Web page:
Wednesday, July 4, 2018

Bigotry vs. Truth

“It is not bigotry to be certain we are right; but it is bigotry to be unable to imagine how we might possibly have gone wrong.”

—G.K. Chesterton 

In response to the objections from religious groups to certain government actions, the common response is to either:
  1. Praise the religious group if you agree with them on that issue.
  2. Condemn the religious group if it goes against your political ideology.
There’s no real attempt to investigate whether one’s own politics are actually wrong. Many assume they are right and, if someone dares take a view that an ideology is wrong, these people savage them and accuse them of holding their views out of malicious intent.

Bigotry can be defined as, “obstinate or intolerant devotion to one's own opinions and prejudices.” Unfortunately, many seem to think it means “hostility to a certain group.” (This is actually prejudice, not bigotry). Then we see people argue that people from a currently trendy “protected group” can’t be bigoted when they express intolerance for those they disagree with.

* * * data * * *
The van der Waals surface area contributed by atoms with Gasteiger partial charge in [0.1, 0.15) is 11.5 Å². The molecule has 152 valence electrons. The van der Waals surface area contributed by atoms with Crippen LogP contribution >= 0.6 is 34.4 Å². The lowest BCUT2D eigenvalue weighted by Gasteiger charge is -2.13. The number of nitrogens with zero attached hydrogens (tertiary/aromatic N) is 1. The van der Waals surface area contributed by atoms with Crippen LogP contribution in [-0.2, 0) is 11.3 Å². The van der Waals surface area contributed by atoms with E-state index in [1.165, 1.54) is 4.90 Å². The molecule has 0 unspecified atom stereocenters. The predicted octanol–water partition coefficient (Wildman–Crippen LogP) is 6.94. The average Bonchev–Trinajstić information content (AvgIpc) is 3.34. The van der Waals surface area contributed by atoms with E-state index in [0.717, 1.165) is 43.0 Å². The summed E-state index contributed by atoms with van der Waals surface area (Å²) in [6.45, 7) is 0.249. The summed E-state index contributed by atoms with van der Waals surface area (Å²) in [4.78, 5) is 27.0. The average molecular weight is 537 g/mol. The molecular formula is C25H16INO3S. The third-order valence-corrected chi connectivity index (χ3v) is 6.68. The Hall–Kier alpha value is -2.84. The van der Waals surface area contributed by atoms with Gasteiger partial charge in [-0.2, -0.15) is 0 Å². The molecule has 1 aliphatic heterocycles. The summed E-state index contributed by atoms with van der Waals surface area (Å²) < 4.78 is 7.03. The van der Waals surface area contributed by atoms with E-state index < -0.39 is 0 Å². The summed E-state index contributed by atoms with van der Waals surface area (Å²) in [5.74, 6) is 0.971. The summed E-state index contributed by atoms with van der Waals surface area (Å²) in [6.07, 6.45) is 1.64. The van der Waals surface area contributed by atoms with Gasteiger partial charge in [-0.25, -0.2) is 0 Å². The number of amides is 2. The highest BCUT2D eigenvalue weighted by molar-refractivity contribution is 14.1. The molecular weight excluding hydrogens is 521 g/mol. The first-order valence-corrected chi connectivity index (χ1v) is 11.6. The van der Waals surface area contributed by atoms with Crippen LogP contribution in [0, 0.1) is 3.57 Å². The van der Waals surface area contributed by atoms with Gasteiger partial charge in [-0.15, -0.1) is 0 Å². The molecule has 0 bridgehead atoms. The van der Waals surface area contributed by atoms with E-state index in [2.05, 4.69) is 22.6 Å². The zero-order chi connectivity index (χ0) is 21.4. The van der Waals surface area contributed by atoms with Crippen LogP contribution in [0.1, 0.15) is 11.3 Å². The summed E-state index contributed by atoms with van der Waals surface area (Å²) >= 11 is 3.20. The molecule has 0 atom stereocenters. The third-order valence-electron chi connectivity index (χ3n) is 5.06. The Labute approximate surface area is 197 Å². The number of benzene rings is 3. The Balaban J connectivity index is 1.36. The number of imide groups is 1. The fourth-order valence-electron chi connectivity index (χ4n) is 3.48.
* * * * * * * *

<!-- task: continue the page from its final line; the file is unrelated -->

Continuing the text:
Seeking truth is different from blindly holding to one’s own views. I can oppose something as morally wrong without being a bigot. I become a bigot when I assume that whoever holds a different view from me must actively be evil, rather than mistaken.

(A popular meme, mocking online accusations of intolerance when others disagree)

I think the problem is we’ve lost sight of the need to investigate what is true. We need to ask ourselves whether we properly understand an issue and whether we actually understand what our opponents believe and why. If we do understand, we can still say something is wrong. But understanding means we won’t automatically assume whoever disagrees is secretly a Nazi or an Antifa.

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